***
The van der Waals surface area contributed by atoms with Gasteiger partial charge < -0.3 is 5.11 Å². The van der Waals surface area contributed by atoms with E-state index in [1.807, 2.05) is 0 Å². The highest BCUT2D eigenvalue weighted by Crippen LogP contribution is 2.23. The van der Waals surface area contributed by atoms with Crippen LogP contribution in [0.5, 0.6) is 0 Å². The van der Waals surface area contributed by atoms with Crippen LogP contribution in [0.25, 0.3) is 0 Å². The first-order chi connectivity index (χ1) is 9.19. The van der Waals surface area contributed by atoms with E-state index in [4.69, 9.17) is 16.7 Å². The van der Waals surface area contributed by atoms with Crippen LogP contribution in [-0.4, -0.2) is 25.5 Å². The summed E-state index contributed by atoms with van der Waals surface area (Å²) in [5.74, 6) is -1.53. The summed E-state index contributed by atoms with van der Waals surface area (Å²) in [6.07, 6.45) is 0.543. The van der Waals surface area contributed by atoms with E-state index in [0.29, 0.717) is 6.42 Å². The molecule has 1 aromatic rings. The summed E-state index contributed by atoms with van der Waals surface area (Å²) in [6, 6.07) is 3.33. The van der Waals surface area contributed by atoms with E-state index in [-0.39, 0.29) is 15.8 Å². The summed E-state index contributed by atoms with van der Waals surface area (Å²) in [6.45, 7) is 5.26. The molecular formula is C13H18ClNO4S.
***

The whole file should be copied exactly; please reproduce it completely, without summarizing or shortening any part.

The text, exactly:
The van der Waals surface area contributed by atoms with Gasteiger partial charge < -0.3 is 5.11 Å². The van der Waals surface area contributed by atoms with E-state index in [1.807, 2.05) is 0 Å². The highest BCUT2D eigenvalue weighted by Crippen LogP contribution is 2.23. The van der Waals surface area contributed by atoms with Crippen LogP contribution in [0.5, 0.6) is 0 Å². The van der Waals surface area contributed by atoms with Crippen LogP contribution in [0.25, 0.3) is 0 Å². The first-order chi connectivity index (χ1) is 9.19. The van der Waals surface area contributed by atoms with E-state index in [4.69, 9.17) is 16.7 Å². The van der Waals surface area contributed by atoms with Crippen LogP contribution in [-0.4, -0.2) is 25.5 Å². The summed E-state index contributed by atoms with van der Waals surface area (Å²) in [5.74, 6) is -1.53. The summed E-state index contributed by atoms with van der Waals surface area (Å²) in [6.07, 6.45) is 0.543. The van der Waals surface area contributed by atoms with E-state index in [0.29, 0.717) is 6.42 Å². The molecule has 1 aromatic rings. The summed E-state index contributed by atoms with van der Waals surface area (Å²) in [6, 6.07) is 3.33. The van der Waals surface area contributed by atoms with E-state index in [-0.39, 0.29) is 15.8 Å². The summed E-state index contributed by atoms with van der Waals surface area (Å²) in [6.45, 7) is 5.26. The molecular formula is C13H18ClNO4S.